The technology, being pushed by such vendors as Cisco, is giving IT departments a new weapon in fighting malware. Application whitelisting is a good complement to other anti-virus strategies, such as blacklisting, diligent patching and user education.
Malicious software is a disease, and the conventional-wisdom
remedies of diligent patching, anti-virus deployment and user education
haven't proved potent enough to bring about a cure.
Enter application whitelisting, a different approach to the problem
of securing Windows clients. Application whitelisting has been around
for a while now, but has gained new currency over the past several
months, with industry leaders such as Cisco Systems Chief Security
Officer John Stewart pointing out the limitations and the expense of
current anti-malware strategies.
Application whitelisting, which is also known as application
control, contrasts with the blacklisting approach embodied by typical
anti-virus products. Rather than track and quarantine harmful bits,
whitelisting involves barring all but approved executables from running
on a given machine.
on eWEEK Labs research and testing on the current crop of applica??Ãtion
whitelisting products, we sug??Ãgest that administrators charged with keeping
Windows-based PCs secure from malware further evaluate where whitelisting can
fit into their security strategy, either to complement-or perhaps to
replace-their existing anti-virus investments.
What's Wrong with the Status Quo?
Prompt software patching and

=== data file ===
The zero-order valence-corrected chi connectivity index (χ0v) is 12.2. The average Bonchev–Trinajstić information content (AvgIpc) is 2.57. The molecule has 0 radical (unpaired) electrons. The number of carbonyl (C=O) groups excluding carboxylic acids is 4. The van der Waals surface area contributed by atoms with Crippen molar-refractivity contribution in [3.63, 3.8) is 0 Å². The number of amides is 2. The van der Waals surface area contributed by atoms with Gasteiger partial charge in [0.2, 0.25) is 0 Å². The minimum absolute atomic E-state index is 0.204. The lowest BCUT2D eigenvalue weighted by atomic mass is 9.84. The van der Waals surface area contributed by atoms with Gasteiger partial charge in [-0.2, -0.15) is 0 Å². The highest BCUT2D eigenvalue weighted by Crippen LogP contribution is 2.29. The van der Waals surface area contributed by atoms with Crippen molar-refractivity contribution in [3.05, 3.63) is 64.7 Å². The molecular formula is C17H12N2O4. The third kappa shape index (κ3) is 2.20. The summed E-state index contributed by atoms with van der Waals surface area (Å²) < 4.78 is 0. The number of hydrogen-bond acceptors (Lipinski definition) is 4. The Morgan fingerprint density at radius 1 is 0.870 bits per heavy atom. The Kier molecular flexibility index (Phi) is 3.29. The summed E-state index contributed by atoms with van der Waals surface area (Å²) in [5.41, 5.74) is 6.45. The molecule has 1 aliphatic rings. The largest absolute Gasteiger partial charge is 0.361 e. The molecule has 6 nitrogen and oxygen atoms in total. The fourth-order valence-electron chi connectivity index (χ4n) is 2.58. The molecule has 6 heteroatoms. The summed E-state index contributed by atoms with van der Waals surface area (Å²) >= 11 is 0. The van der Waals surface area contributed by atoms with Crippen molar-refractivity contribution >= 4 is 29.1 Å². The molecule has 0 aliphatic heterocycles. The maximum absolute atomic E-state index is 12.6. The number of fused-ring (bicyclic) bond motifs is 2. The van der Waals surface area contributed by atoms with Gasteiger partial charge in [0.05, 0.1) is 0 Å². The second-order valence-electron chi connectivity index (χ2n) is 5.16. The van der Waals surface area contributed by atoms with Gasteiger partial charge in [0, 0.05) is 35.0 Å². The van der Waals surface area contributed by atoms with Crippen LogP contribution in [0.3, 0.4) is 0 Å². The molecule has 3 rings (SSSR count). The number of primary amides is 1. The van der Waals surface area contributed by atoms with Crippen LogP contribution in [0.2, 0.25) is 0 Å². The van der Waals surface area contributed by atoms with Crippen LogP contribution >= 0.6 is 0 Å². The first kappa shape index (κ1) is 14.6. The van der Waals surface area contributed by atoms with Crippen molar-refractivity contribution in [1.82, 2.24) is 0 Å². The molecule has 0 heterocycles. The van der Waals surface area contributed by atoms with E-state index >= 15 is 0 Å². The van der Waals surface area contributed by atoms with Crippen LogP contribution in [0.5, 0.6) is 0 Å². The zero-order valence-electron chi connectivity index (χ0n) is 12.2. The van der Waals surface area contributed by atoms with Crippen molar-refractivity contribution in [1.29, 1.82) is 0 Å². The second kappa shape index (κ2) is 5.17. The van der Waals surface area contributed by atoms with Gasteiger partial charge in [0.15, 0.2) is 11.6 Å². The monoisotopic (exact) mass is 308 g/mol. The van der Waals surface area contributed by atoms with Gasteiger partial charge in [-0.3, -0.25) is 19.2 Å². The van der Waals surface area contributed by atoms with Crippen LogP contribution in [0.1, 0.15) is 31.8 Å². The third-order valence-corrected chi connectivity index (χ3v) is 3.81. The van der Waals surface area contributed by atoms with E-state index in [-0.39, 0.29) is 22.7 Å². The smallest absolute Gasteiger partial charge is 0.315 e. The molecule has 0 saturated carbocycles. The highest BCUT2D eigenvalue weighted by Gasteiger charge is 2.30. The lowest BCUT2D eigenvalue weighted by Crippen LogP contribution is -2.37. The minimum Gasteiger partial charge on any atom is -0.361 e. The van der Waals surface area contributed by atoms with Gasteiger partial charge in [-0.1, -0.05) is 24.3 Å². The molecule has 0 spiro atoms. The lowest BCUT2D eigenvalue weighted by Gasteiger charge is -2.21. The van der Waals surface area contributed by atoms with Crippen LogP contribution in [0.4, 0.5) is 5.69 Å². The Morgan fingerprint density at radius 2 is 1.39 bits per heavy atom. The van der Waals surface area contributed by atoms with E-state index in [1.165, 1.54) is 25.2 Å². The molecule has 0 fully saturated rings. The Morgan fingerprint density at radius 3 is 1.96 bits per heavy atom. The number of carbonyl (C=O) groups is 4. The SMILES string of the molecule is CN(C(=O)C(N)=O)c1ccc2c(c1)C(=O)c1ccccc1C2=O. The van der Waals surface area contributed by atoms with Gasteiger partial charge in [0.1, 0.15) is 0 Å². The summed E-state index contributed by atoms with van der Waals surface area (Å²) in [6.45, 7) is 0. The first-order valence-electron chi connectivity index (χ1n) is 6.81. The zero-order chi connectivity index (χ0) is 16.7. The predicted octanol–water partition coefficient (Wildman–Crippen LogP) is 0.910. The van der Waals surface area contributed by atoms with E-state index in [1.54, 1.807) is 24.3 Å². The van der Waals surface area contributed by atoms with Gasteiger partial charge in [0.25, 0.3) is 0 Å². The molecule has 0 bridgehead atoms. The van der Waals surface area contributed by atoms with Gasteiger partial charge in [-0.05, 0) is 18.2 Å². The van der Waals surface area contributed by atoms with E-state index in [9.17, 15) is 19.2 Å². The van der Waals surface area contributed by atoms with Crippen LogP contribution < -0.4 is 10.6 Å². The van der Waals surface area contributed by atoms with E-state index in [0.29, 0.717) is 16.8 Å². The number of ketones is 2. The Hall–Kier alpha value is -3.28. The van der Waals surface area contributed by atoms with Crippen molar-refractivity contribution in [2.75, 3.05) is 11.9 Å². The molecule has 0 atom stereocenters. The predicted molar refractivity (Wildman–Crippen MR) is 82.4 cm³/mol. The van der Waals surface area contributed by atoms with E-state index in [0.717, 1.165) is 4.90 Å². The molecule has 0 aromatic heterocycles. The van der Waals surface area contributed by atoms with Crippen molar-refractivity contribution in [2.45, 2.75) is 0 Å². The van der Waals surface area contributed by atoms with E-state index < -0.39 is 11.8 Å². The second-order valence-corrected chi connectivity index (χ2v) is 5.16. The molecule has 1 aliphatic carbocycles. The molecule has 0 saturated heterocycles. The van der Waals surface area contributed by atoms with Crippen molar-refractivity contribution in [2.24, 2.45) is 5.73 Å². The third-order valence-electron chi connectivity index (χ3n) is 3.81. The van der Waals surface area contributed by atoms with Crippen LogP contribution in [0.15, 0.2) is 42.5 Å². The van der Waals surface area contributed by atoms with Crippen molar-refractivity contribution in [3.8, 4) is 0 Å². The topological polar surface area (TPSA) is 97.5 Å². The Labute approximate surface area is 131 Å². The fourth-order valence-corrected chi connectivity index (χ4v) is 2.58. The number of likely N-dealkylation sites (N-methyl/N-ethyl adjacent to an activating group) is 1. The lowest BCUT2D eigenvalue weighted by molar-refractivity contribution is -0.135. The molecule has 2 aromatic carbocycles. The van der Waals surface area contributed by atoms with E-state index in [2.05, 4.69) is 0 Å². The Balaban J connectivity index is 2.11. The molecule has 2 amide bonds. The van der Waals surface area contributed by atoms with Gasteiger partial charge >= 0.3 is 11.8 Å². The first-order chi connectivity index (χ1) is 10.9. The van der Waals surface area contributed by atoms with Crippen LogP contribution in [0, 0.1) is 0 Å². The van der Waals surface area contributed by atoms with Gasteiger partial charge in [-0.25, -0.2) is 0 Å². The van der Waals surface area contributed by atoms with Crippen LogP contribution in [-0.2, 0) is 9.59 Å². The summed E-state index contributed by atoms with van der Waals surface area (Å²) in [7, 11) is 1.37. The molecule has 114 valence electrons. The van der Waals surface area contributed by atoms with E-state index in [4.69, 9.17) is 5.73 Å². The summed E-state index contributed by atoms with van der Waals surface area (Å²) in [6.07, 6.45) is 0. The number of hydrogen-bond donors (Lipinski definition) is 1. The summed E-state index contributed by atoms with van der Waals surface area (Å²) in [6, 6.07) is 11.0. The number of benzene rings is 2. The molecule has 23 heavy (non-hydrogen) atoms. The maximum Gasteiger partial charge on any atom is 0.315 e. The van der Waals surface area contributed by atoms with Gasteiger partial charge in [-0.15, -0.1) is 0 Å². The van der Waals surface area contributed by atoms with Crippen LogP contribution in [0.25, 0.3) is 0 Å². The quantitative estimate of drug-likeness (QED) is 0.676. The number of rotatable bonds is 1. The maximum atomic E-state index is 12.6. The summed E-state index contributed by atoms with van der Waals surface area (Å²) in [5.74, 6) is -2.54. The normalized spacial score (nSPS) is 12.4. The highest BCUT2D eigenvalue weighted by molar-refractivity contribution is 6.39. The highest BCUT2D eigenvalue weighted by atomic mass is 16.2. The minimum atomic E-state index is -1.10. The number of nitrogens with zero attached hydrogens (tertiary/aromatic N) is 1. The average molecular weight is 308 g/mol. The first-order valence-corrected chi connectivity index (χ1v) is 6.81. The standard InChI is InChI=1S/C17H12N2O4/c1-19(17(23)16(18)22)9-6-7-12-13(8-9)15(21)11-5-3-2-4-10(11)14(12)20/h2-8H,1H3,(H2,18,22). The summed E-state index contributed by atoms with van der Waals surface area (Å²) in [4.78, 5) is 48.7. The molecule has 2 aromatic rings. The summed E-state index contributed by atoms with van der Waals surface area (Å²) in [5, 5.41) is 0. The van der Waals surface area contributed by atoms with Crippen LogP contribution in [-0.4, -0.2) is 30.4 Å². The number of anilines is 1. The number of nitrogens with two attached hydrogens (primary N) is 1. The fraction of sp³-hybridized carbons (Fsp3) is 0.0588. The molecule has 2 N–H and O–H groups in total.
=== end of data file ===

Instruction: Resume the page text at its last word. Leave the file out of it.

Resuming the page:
diligent user education efforts form the foundation of any successful security
strategy. However, in the face of zero-day vulnerabilities and cleverly
targeted social engineering schemes, up-to-date applications and savvy users
aren't enough to keep your desktops secure.
most common complement to patching and education is an applica??Ãtion
blacklisting approach implemented through anti-virus software installed on
every desktop machine. Anti-virus as a security measure is so well ingrained in
the desktop world that Windows instal??Ãlations throw up a warning message if
anti-virus software is not installed, and the PCI DSS (Payment
Card Indus??Ãtry Data Security Standard) specifically mandates the use of
anti-virus software on machines through which credit card data passes.
anti-virus applications, which work either by blacklisting known bad software
or by actively scan??Ãning systems for suspicious behavior, come with significant
drawbacks and cannot block all attacks. For instance, there's considerable
system overhead associated with scanning, and the fre??Ãquent signature updates
required to keep anti-virus applications in good working order can be difficult
to main??Ãtain. These factors can prove particu??Ãlarly onerous on the often aged
systems that run point-of-sale applications at PCI-regulated organizations.
for systems with enough resources to shoulder scanning over??Ãhead, as well as
the connectivity and availability to receive frequent anti-virus signature
updates, these security products are reactive in nature and lack potency
regarding new or tightly tar??Ãgeted threats not yet included in the anti-virus
vendors' signature databases.